China’s Chang’e-6 Returns Samples from Lunar Farside

China’s Chang’e-6 Returns Samples from Lunar Farside

China’s Chang’e-6 sample return canister landed in Inner Mongolia today, bringing back samples from the far side of the Moon for the first time in history. The farside always faces away from Earth and nothing was known about it until the Space Age began in 1957 and Soviet and American spacecraft began sending back grainy images. Those images improved considerably over the decades and show that it’s very different from the nearside. Scientists are eager to learn why and now will be able to study actual samples.

Launched in May, Chang’e-6 set down in the Apollo Basin, part of the South Pole-Aitken Basin, on the lunar farside on June 1 Eastern Daylight Time (EDT). Named after China’s mythological goddess of the Moon, Chang’e-6 was equipped with a robotic arm to scoop up surface material and a drill to bore further down to collect a total of about 2 kilograms of regolith.

China’s Chang’e-6 robotic spacecraft on the surface of the far side of the Moon as imaged June 3, 2024 by a small rover it deployed. The Chinese flag can be seen on the left near the robotic arm. Credit: Xinhua

The sample return capsule lifted off two days later to rendezvous with the mother ship in lunar orbit while the lander remains on the surface. The mothership had to wait until June 20 for the right alignment of the Earth and Moon to begin the return trip. The capsule separated from the mothership and landed at Siziwang Banner in the Inner Mongolia Autonomous Region at 2:07 am EDT this morning (2:07 pm local time in China).

As usual, China’s government news agency Xinhua said little about the return in advance, but publicized it after the fact.


The capsule is being brought to a laboratory in Beijing where it will be opened. Wang Qiong, deputy chief designer of the mission, told Xinhua they’ll separate the samples collected from the surface and those with the drill. Some will be stored permanently, some will be stored at a separate location as a backup in case of disaster, and the remainder will be distributed to scientists in China and elsewhere “in accordance with the lunar sample management regulations.”

This is China’s second lunar sample return mission. Chang’e-5 brought back samples from the nearside in 2020. Last year, NASA and China reached agreement enabling U.S. scientists to apply to obtain some of those samples after NASA certified to Congress that it was in conformance with the Wolf Amendment that restricts U.S.-Chinese space cooperation. First included in the 2011 NASA appropriations bill by former Congressman Frank Wolf (R-VA), Congress has repeated it in every NASA appropriations bill since.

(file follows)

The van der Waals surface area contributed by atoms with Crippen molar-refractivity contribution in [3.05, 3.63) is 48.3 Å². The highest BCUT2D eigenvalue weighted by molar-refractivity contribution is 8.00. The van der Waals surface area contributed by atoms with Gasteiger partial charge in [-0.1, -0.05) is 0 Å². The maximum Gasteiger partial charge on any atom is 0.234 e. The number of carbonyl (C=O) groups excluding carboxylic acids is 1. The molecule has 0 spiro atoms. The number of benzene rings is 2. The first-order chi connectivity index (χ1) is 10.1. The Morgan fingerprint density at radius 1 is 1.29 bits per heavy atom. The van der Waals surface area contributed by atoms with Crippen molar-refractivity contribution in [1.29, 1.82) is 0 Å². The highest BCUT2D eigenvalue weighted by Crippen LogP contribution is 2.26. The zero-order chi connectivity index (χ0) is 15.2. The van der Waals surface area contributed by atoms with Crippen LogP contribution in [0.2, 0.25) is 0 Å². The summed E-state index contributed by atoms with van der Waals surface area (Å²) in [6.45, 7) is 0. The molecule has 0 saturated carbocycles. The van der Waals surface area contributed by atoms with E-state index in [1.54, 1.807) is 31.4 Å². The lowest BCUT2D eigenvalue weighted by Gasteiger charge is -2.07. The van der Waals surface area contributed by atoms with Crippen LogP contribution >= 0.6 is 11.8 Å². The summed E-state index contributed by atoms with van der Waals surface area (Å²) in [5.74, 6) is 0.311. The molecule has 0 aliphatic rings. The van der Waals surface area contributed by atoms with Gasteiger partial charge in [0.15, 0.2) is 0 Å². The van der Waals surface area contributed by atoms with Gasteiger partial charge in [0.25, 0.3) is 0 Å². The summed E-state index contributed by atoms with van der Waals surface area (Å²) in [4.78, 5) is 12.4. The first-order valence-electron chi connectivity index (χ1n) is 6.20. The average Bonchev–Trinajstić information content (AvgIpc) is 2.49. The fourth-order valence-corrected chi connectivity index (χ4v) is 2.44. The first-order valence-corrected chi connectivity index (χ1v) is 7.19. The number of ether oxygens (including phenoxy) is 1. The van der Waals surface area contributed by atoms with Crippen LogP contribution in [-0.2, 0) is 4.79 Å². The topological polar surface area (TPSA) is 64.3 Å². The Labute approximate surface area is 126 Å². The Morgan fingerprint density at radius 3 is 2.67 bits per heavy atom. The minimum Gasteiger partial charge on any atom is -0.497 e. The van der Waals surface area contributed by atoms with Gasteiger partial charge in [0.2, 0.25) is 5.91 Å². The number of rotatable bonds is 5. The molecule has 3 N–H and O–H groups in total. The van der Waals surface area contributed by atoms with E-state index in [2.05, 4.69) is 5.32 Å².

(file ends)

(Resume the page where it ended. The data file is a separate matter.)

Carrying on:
Chang’e-5 brought back 1.73 kg (3.8 pounds) of lunar material, which adds to the 226 grams (0.5 pounds) returned by three Soviet probes in the early 1970s and 382 kg (842 pounds) brought back by the six Apollo crews that landed on the Moon between 1969 and 1972.  All of that is from the nearside. Chang’e-6 is the first from the farside.

Often misunderstood, the farside is no more “dark” than the nearside. The Moon is tidally locked to Earth so only one side faces us, but both sides experience 14 days of sunlight and 14 days of darkness.

This is China’s second farside lunar mission. Chang’e-4 and its Yutu-2 rover landed there in 2019 to study the surface, but could not bring back samples. Communicating with a spacecraft on the farside of the Moon requires a relay satellite, since there is no line of sight back to Earth. China launched the Queqiao-1 spacecraft to support Change’-4 and Queqiao-2 for Chang’e-6. Both are still operating.

China has long term plans for both robotic and human exploration of the Moon. Chinese officials say they expect to land taikonauts there by 2030.

User Comments has the right (but not the obligation) to monitor the comments and to remove any materials it deems inappropriate.  We do not post comments that include links to other websites since we have no control over that content nor can we verify the security of such links.